A free and frank media is considered to be the real strength of any country. It is one of the most essential pillars of true democracy and thus comes the responsibility to ensure freedom of the press. It is the job of the media to point out the weaknesses and at the same time highlight strengths in society and governance. Therefore media houses must be away from any restrictions unless their reporting is against the public and the nation. Journalists and whistleblowers alike must be protected at all costs.

However, there are many countries which lack the freedom to the press as their national policy or to ensure implementation of the various unpopular government agenda. Pakistan is one such country where the media houses and the journalists are expected to walk along the given track and any deviation could cost them the closure or loss of precious human lives.

Pakistan’s nongovernmental Human Rights Commission of Pakistan (HRCP), a leading, rights watchdog had recently announced about the documentary proof of the ever growing restrictions on the freedom of media which is just “unprecedented”. In spite of Imran Khan the Prime Minister of the country promising freedom, surprisingly there is a startling decrease in individual and collective freedom of expression in 2018.

Since 1992, more than 65 journalists and people associated with various media houses have been killed in Pakistan, one of the highest in the world. Media coverage has been severely inhibited amid a climate of intimidation and fear, most specifically in reporting on abuses by government security and intelligence agencies as well as terrorists. In this intimidation and threats, the role of Inter-Services Public Relations (ISPR) the media wing of Pakistan Armed Forces, headed by DG ISPR, needs no explanation. Asking the media what to report, when to report and how to report is very common knowledge. Sometime back a concept of self-censorship by the journalists was implemented despite protests by the journalists and violators of such dictates were punished by blocking television networks and the distribution of newspapers attributing the act to the national security.

There are frequent protests but the ruling government backed by all-powerful Pakistan military has been able to divide the media houses to dampen their efforts by patronizing few and even publically rewarding them.

One such example has been the award of Pride of Performance to the ARY News journalist Arshad Sharif on Pakistan Day 2019, who was the first reporter on ground at Jabba top to cover the Balakot bombings on terrorist training camps by Indian Air Force on 26 Feb 2019. The authenticity of his reporting was however questioned by many as to how he managed to reach the spot on the same day even when DG ISPR, Major General Asif Ghafoor showed his inability in a press conference, to take the reporters to the bombing site due to bad weather.

Diplomats and foreign reporters were only allowed recently to visit the place almost after about 40 days of the incident.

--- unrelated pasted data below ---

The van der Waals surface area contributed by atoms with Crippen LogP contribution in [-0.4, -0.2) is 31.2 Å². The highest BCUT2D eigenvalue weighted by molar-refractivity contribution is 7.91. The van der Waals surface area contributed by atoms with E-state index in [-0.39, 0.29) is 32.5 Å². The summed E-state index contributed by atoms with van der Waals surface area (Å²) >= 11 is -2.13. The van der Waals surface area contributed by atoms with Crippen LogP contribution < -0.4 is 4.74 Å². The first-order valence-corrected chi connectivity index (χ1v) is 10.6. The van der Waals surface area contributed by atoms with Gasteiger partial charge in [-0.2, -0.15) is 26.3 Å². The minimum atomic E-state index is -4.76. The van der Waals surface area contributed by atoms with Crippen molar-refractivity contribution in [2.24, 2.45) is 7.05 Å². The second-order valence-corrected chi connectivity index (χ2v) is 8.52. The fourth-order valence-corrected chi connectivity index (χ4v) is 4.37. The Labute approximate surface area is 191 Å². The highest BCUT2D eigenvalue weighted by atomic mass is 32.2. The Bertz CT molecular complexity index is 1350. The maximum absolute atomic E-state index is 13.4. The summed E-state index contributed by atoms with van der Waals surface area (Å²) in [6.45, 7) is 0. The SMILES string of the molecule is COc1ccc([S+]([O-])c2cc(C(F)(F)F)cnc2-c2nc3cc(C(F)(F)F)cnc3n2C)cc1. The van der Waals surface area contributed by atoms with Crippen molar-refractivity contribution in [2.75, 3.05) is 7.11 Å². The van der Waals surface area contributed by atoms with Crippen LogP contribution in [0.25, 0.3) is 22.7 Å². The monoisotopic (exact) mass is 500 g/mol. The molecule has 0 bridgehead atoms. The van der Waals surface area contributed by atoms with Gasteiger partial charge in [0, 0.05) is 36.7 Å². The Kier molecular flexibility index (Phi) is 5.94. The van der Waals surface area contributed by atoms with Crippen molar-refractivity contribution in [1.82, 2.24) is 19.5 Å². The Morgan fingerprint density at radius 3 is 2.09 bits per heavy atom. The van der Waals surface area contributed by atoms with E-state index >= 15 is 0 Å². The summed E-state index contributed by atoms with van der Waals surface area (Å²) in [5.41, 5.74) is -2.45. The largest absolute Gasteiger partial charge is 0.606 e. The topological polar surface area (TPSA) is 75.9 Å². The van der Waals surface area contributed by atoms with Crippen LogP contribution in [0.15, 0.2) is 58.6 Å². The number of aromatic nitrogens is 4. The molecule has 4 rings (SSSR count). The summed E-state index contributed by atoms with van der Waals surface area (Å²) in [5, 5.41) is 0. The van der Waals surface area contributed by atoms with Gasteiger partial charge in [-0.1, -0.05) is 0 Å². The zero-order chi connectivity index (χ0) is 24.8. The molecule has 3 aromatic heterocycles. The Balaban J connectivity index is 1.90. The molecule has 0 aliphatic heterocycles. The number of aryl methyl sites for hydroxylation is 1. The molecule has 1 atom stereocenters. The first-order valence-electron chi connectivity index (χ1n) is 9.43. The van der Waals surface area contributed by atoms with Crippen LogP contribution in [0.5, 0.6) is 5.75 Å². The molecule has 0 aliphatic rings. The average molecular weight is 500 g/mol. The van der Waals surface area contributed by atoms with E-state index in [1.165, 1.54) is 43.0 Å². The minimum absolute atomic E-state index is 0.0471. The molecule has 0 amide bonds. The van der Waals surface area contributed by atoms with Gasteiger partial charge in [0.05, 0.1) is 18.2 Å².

Some other examples of media intimidations are the case of Cyril Almeida a leading columnist for the newspaper Dawn, who was charged for treason in bringing out facts harmful to the Pakistan Army and the Inter-Services Intelligence agency, during his interview with former Prime Minister Nawaz Sharif. The later had accepted that the Pakistan Army had aided the terrorists who carried out the Mumbai terror attack in 2008. In another incident, many media houses were pressured into firing certain employees.

In the HRCP report “The most commonly tabooed subjects cited were: missing persons, the Pashtun Tahafuz Movement (PTM), Baloch separatists, and rights activists”. The report also mentions about the routine advice, from Pakistani civilian and military bureaucrats responsible for public relations to the media houses on their reporting. In some cases, agencies have threatened for suspension or closure. It is a different story that Maj General Ghafoor has rejected imposing any such restrictions on the media.

The killing of so many journalists in the past yet has no effect on the government who is least bothered about the safety of the scribes. No doubt, why Pakistan is considered one of the most dangerous countries for journalists?  Pakistani journalists face censorship, beatings, threats, disappearances, and illegal confinements. Worst was the harassment meted out to Maryam Hassan, who had edited the report of “Annual State of Human Rights in 2017”, whose house was burgled. Later, it was established by police that it was more than a burglary.

To add to the existing problems of media, the Pakistan government has now come out with a new Pakistan Media Regulatory Authority, or PRMA which is bound to impose further restrictions on the media houses. The brainchild of the current Federal Minister for Information and Broadcasting Fawad Chaudhry, media people feel that the proposed PMRA would usher in an era of heightened government control and censorship. The proposal has somehow been able to unite the fractious Pakistani media and they are vehemently opposing it. A good change and hopefully this unity will help media prevail upon the authorities to ensure real freedom for all the stakeholders.

16 Apr 2019/ Tuesday                            Written By Azadazraq